“We wanted this album to be light and effortless, but Icelandic is a thick language…” - hmv.com talks to Of Monsters & Men
It’s been a while since we heard from Icelandic heartswellers Of Monsters And Men. The follow-up to their second LP, 2015’s Beneath The Skin, has been a long time coming. But it finally drops this week.
Part of the reason for the delay is down to the band being over-productive, rather than struggling with writer’s block. Returning to their homeland after almost two years on the road, the band wrote and wrote, eventually producing over 100 songs in readiness for the new album.
Now, with the help of Mastodon/Muse man Rich Costey, they’ve slimmed that down to 11 tracks and new album Fever Dream.
The album is out now in hmv stores, but ahead of that, we spoke to the band’s co-frontman Ragnar "Raggi" Þórhallsson about how the album came together…
It’s been four years since your last album, when did you start putting together the songs for the follow-up? Did it take a while to come together?
“We toured for over a year and a half on our second record and we needed some time after that. We wrote separately for about a year and in the summer of 2017, we felt ready and we came together and started putting it all together.”
Did you have an idea of what you wanted to do differently?
“We knew we wanted the process to be different. We wanted to write more as we recorded, to make it less like a band setting and more like a studio setting. It was a hurdle and it was hard to adjust at first. I think we’ve got a real pattern now of how we can work in the future. It opened us up and gave us a new perspective.”
You worked with Rich Costey again, why did you decide to continue with him?
“We started out working just by ourselves. We were just working in our own studio in Iceland with a couple of engineers. We worked well and we worked a lot, but we realised after a while that we were going in circles. We weren’t finishing anything. Rich is very good at making us make decisions and we needed someone to make us do that. He’s a great friend and a wonderful producer, so it was the perfect choice.”
Do you think without him you’d still be working on the album now?
“I really do. The five of us in the band are quite passive people. We just go with everything. We can go round and round and nothing can get done. Sometimes you need a bit of brute strength.”
You had a lot of time to write, did you have a lot of material to sort through?
“We’d never had so many! I think between us at least 100. Not all fully-fledged songs, but strong ideas. It was a lot to process.”
How did you find getting 100 down to the 11 that are on the album?
“It was hard. Very hard. There are three of us that write and obviously, each of us are keen to hang on our own songs. Somehow though, the good songs filter through, don’t ask me how.”
You and Nanna Bryndís Hilmarsdóttir write the lyrics, do you work together or entirely separately?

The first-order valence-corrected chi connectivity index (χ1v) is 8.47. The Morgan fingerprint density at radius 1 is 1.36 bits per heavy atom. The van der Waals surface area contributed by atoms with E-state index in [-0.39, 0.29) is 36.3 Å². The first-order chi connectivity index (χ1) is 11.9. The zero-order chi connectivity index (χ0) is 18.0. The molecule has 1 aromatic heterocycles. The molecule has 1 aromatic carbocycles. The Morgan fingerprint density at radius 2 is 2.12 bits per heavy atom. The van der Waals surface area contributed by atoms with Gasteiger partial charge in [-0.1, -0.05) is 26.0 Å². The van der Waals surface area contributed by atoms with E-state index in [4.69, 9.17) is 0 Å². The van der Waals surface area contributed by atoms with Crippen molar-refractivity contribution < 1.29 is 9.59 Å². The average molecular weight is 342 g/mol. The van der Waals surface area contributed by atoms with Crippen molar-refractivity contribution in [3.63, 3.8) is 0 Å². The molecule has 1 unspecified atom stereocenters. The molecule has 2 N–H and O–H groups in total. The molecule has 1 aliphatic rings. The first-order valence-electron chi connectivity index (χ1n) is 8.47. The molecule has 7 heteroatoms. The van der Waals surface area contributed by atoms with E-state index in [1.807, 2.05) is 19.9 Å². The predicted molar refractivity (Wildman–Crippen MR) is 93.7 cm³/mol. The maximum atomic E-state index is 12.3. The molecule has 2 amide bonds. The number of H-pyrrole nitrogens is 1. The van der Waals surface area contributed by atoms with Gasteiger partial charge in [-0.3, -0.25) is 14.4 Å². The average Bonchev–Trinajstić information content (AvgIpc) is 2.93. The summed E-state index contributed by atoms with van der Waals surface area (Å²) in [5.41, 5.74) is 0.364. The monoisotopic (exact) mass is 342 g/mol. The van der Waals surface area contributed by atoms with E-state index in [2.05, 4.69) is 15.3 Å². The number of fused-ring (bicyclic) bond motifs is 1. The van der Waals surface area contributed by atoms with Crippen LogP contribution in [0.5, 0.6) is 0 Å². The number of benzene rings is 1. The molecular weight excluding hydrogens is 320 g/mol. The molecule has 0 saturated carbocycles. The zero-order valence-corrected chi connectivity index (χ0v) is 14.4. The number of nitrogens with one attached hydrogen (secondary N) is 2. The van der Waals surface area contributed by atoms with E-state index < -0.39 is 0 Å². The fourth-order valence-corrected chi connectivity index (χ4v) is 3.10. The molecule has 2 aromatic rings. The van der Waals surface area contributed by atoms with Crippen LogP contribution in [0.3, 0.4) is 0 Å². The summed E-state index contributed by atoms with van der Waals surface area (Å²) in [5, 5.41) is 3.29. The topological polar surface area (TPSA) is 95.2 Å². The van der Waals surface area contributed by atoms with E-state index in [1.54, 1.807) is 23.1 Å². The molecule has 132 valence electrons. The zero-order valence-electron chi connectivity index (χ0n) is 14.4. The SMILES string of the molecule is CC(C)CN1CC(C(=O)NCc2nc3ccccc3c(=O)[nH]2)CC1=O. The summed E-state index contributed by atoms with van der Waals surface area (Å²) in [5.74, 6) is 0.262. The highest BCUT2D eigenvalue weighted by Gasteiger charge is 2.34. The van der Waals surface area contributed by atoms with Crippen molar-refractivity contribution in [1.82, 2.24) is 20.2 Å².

“In the past, we had done it together, but this time she wrote the lyrics for her songs and I wrote the lyrics for my songs. The songs were slightly further along when they got to the band this time. It was a new thing for the band, a different take.”
Do the lyrics to your songs have a theme?
“I’ve been going through a weird time in my personal life and these lyrics have turned into a bit of a therapy session. I’ve been trying to give myself clues on what I should be focusing on. It’s still a bit of a touchy subject, it’s very new. I still feel like I’m sorting through everything and trying to work out a way of talking about these songs and finding respect for the people they’re about. It’s my therapy. I’m talking my way through it all.”
When did Fever Dream become the title?
“Quite late. We always do that, the title is always the last thing. We seem to find it hard to settle on that one sentence. We had a few ideas, a few working titles, but nothing really felt right until Fever Dream. The process of making this album, it made our personal lives quite chaotic, the whole thing feels like a real blur.”
Did anything come close?
“For a while, it was called; Geimfari’, which is ‘astronaut’ in Icelandic. That was perfect for about a month, then one day, it didn’t work anymore.”
You’ve had Icelandic song titles, but never an album title in Icelandic, do you plan to, one day?
“We don’t think about it too much. It just has to feel right. We were really searching for an Icelandic word for this record, but it didn’t work. We wanted this album to be light and effortless, but Icelandic is a thick language. The words are heavy and dark and cold. This album needed a more casual title.”
You toured hard last time, will you be a bit more moderate with your commitments this time?
“I can’t wait to start, it’s what I love the most. It will be more of a healthy balance, our drummer has a baby now, we’re all older and we have responsibilities. Having said that, I don’t have responsibilities, so I hope we tour for longer, I hope we go for two years!”